The 26-year-old chartered accountant and hockey goalkeeper has successfully balanced sport and her studies, in addition to making an impact as an athlete activist.
Phumelela Mbande, the South African women’s hockey vice-captain and goalkeeper, never thought of herself as politically conscious. Raised in a Christian home by conservative parents, she was encouraged to keep out of trouble. She lived the first 23 years of her life devoted to her sport and to fulfilling her dream of becoming a chartered accountant. She had a solid group of friends, enjoyed her studies and mostly traversed an ordinary path.
Today, the 26-year-old is one of South Africa’s most inspiring athletes. As a founding member of Players for Transformation (PFT), a quasi-union of black hockey players, she has become a champion of athlete activism in a nation sorely lacking in firebrands willing to use the platform afforded by sport to change the world around them.
In November last year, the PFT opened a Twitter account and declared: “The South African Hockey Association [Saha] has FAILED players of colour.” To this day, it remains the most public demonstration by active athletes in a national sports team demanding an accelerated rate of racial inclusivity.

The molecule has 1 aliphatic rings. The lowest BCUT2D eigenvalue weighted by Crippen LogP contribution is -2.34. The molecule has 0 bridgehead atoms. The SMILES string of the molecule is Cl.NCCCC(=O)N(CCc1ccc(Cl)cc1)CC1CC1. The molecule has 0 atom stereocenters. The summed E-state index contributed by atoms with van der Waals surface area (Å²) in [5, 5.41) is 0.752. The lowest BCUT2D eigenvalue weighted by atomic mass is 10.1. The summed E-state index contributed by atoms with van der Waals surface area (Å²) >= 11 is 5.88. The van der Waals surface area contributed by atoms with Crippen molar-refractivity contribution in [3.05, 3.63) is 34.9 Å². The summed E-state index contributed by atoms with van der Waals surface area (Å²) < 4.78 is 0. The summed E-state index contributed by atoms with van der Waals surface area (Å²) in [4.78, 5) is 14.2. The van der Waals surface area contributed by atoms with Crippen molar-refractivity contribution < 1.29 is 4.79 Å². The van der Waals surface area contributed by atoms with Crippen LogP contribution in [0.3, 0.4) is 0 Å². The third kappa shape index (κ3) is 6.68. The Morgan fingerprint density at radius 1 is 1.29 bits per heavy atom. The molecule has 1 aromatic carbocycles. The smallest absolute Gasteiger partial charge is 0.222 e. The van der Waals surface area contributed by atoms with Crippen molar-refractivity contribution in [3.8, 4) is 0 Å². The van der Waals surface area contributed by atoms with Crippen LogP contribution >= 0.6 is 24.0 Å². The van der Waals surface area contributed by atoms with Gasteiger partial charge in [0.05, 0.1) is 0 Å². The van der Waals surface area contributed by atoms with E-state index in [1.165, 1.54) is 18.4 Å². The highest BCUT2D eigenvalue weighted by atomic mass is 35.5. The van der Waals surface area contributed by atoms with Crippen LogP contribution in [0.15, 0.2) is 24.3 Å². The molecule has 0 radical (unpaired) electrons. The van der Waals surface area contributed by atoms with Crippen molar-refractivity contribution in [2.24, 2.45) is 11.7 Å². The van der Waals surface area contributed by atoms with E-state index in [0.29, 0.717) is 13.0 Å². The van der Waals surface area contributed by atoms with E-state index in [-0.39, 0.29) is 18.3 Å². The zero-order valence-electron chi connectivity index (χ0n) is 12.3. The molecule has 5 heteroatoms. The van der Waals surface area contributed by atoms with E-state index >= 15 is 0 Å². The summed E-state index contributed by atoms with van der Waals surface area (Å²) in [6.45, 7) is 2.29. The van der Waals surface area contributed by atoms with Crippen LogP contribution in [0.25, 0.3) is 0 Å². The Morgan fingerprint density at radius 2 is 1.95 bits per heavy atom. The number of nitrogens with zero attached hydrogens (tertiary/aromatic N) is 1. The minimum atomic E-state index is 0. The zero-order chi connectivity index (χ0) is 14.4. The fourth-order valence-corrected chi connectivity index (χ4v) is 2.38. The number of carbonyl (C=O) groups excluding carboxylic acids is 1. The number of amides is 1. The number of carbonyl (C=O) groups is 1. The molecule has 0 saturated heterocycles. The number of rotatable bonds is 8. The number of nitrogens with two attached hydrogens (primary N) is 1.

That change is yet to materialise. White men coach the senior men’s and women’s indoor teams, the senior men’s and women’s outdoor teams, and the men’s outdoor Under-21 team. And the majority of the players within these teams don’t truly reflect the country’s demographics.
But because of the PFT and the noise it has made, Saha has promised to address this ongoing disparity. Dialogue has intensified. Promises have been made. Previously marginalised players have become emboldened to speak out against the injustices they face and there is hope that similar movements might take root in other sports.
To think it all started with a young woman who once completely disregarded the struggle for transformation.
“I thought that people who spoke about such things were looking for handouts and were just being lazy,” said Mbande. “If I saw something like that on social media, I would avoid it. I thought hard work was enough to take you where you wanted to go. I’m actually ashamed to think of how my mind used to work.”
Mbande likened her own transformation to an awakening. She was blind but now she can see. “And I can’t unsee the way things really are,” she explained. “Now that my eyes are open, I see now how much things still need to change.”
She blinked into consciousness on 22 February 2016. She was in a lecture at the University of Pretoria (Tuks) – where she was on a dual hockey and academic bursary, and completing a chartered accountancy honours programme – when a group of protesters burst through the doors chanting “One Language!” and “Afrikaans must fall!”.
This article was initially published at NewFrame